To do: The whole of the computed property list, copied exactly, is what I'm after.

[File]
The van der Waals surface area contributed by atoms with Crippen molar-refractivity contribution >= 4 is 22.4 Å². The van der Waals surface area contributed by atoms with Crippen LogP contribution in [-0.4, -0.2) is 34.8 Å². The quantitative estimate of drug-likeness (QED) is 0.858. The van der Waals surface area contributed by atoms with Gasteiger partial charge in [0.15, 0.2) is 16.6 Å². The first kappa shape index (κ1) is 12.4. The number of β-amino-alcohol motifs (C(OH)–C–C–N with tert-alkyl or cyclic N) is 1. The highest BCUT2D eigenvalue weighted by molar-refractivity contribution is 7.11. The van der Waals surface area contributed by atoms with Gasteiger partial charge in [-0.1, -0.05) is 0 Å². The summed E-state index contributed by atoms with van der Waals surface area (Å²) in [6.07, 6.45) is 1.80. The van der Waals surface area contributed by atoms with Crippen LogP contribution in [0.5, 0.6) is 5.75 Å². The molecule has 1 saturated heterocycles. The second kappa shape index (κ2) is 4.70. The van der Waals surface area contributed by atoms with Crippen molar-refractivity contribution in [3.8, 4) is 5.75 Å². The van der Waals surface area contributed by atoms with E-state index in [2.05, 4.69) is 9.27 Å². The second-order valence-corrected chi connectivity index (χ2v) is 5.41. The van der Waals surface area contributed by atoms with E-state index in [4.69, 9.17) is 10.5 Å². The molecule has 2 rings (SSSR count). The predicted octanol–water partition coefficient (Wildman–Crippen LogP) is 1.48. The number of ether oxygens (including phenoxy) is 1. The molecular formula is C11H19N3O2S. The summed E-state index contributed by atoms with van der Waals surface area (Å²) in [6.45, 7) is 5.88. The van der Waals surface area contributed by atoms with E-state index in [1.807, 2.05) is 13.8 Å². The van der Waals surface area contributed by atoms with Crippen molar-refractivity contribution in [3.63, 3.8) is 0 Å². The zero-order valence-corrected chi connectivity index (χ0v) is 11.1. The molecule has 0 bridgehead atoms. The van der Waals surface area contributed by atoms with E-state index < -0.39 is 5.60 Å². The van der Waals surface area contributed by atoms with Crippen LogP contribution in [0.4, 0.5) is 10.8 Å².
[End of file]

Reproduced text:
The van der Waals surface area contributed by atoms with Crippen molar-refractivity contribution >= 4 is 22.4 Å². The van der Waals surface area contributed by atoms with Crippen LogP contribution in [-0.4, -0.2) is 34.8 Å². The quantitative estimate of drug-likeness (QED) is 0.858. The van der Waals surface area contributed by atoms with Gasteiger partial charge in [0.15, 0.2) is 16.6 Å². The first kappa shape index (κ1) is 12.4. The number of β-amino-alcohol motifs (C(OH)–C–C–N with tert-alkyl or cyclic N) is 1. The highest BCUT2D eigenvalue weighted by molar-refractivity contribution is 7.11. The van der Waals surface area contributed by atoms with Gasteiger partial charge in [-0.1, -0.05) is 0 Å². The summed E-state index contributed by atoms with van der Waals surface area (Å²) in [6.07, 6.45) is 1.80. The van der Waals surface area contributed by atoms with Crippen LogP contribution in [0.5, 0.6) is 5.75 Å². The molecule has 1 saturated heterocycles. The second kappa shape index (κ2) is 4.70. The van der Waals surface area contributed by atoms with Crippen molar-refractivity contribution in [3.8, 4) is 5.75 Å². The van der Waals surface area contributed by atoms with E-state index in [2.05, 4.69) is 9.27 Å². The second-order valence-corrected chi connectivity index (χ2v) is 5.41. The van der Waals surface area contributed by atoms with E-state index in [4.69, 9.17) is 10.5 Å². The molecule has 2 rings (SSSR count). The predicted octanol–water partition coefficient (Wildman–Crippen LogP) is 1.48. The number of ether oxygens (including phenoxy) is 1. The molecular formula is C11H19N3O2S. The summed E-state index contributed by atoms with van der Waals surface area (Å²) in [6.45, 7) is 5.88. The van der Waals surface area contributed by atoms with E-state index in [1.807, 2.05) is 13.8 Å². The van der Waals surface area contributed by atoms with Crippen molar-refractivity contribution in [3.63, 3.8) is 0 Å². The zero-order valence-corrected chi connectivity index (χ0v) is 11.1. The molecule has 0 bridgehead atoms. The van der Waals surface area contributed by atoms with E-state index < -0.39 is 5.60 Å². The van der Waals surface area contributed by atoms with Crippen LogP contribution in [0.4, 0.5) is 10.8 Å².